Alien: Covenant has a lot of far-flung futurist tech in it, which will inevitably be smeared in bits of the cast by the time the xenomorphs are done with them. But one piece in the movie is actually a bit of present-day technology: a small Rover provided by Audi that the manufacturer actually plans to send to the moon…
This is the hedgehog rover. It operates just as well upside-down as right-side up, is outfitted with spinning spikes on all sides, and can free itself from traps by using a “tornado spin”. There’s only one way to stop it: For the love of God, send it out to an asteroid quickly, NASA!
One day, astronauts on deep space missions may explore the surface of unknown planets remotely—using a rover while they remain in orbit. That concept, though it sounds radically far-off, just got an important dry run.
This has been a year of haptics: From the widespread use of it in consumer electronics through the Apple Watch, to the boom in development of touchable interfaces. Soon, an astronaut aboard the ISS will attempt a major haptic experiment—by controlling a super-precise robot here on Earth using force feedback from…
The allure of a warm, liquid ocean beneath Europa’s icy surface has inspired science fiction and real NASA missions alike. But if and when we get around to extraterrestrial oceanography, what will our undersea explorers look like?
Curiosity is going to peer beneath the red surface of Mars by drilling into it — and scientists are hoping to find signs of ancient life.
Just one day after being declared officially dead, Jade Rabbit has suddenly sprung back to life, transmitting a downlink signal to mission controllers back home on Earth. But while the rover may not be completely lost, it's still not clear if it's functional enough to continue the mission.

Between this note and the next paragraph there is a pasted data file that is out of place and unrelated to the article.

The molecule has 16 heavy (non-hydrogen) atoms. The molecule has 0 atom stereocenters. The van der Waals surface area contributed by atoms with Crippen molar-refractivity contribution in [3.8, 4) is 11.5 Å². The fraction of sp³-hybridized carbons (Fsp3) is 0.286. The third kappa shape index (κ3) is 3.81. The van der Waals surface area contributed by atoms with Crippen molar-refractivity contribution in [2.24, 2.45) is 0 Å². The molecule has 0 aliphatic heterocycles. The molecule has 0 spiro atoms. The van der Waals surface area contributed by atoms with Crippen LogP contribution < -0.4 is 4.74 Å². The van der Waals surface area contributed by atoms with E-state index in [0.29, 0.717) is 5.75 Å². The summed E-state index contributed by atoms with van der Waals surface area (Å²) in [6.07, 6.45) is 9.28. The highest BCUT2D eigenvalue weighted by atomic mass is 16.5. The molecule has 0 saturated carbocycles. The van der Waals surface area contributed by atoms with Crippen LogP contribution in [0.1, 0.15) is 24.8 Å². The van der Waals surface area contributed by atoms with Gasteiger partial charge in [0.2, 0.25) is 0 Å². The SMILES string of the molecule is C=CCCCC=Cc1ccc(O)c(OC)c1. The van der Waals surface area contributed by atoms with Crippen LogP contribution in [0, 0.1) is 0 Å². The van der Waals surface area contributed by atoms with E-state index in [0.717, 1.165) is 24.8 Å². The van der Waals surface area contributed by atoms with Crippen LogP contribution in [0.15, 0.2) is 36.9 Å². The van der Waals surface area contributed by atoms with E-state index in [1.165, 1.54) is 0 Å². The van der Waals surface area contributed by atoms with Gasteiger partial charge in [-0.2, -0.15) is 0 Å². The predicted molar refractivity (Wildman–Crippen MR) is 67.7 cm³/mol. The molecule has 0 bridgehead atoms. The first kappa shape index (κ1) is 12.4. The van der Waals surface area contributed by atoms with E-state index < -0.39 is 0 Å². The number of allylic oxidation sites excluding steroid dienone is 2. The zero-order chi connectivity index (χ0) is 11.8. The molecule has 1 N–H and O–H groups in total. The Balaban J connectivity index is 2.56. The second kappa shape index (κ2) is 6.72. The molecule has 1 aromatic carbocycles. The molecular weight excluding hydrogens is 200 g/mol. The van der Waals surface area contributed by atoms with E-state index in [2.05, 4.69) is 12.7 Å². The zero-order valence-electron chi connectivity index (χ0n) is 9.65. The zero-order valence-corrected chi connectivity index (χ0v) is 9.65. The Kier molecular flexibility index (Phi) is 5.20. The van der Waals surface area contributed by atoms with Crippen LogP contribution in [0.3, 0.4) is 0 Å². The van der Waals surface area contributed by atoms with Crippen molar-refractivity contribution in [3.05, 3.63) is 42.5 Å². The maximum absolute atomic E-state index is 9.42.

Behold the Dingo Gap, an area that NASA scientists are intent on getting Curiosity to explore. But to get there, the Mars rover will have to climb over a 3-foot (1 meter) sand dune. If done incorrectly, it could mark the end of Curiosity's incredible journey.
On January 4, 2004, the first of two identical robotic exploratory rovers, NASA's Spirit, snapped this stunning 360 degree image of its surroundings, moments after setting down on Mars. In the years to follow, both Spirit and its sister Opportunity helped revolutionize our understanding of the Red Planet.
China's Yutu rover has been spotted by NASA's Lunar Reconnaissance Orbiter Camera (LRO). The 60-inch wide robot can be seen as a pair of white pixels just east of a 1,500 (450 m) foot impact crater. Thanks to the image, we now know Yutu's exact location.
The Yutu “Jade Rabbit” rover will lift off from China this coming Sunday as a part of the Chang’e-3 mission. It'll be the first soft landing on the Moon since Russia’s Luna-24 in 1976 — a drought of 37 years.
When NASA's Opportunity rover launched on July 7th, 2003, expectations were modest. It would spend 90 Martian days exploring soil and rock samples and taking panoramas of the Red Planet; anything else would be a bonus. Nearly ten years after its initial shift was up, Opportunity is still going strong.
Whether you think it's our fault or not, the simple fact of the matter is that the Earth is heating up—so much so that last summer's heat caused surface melting along an unprecedented 97 percent of the Greenland ice sheet. Now, researchers are turning to an ever-ready solar rover to survey the damage.
After spending roughly $2.5 billion to build the Curiosity rover and deliver it to Mars, there's no way NASA would let something as trivial as a mechanical breakdown or software glitch stop its journey—not when we could just send up a repair-bot to fix it. Nicolas Hommel and Matthieu Findinier produced this bubbly…
Moving people and supplies across the Great White South is treacherous, difficult, and expensive with logistical costs constituting as much as 90 percent of an expedition's budget—about $125,000 a trip on average. And that's assuming the convoy isn't swallowed by an ice crevasse en route. But a new radar-equipped…
To build and supply a lunar base, astronauts will need heavy-duty space trucks for transporting gear. There's just one problem: no roads. That's why NASA engineers designed the rover they call ATHLETE (All-Terrain Hex-Limbed Extra-Terrestrial Explorer)-to handle any terrain, whether dusty, rocky, or crater-y.
Have you ever wondered what it would be like to walk around on Mars? For 99.99999% of us, this may be as close as we ever get. NASA's Jet Propulsion Laboratory has given us the honor of taking the lid off of this awesome, interactive eye-candy. Basically it's Google Earth, for Mars.
Even as its twin goes dark, Opportunity soldiers on unabated: The plucky NASA Mars rover, on planet for seven years now, just passed an impressive 30-kilometer milestone.
The Boy Scouts, already no strangers to interesting, (if not controversial) modern-day badges like "video games," have added what is an arguably more apt and useful skill to their badge-based repertoire: Robotics.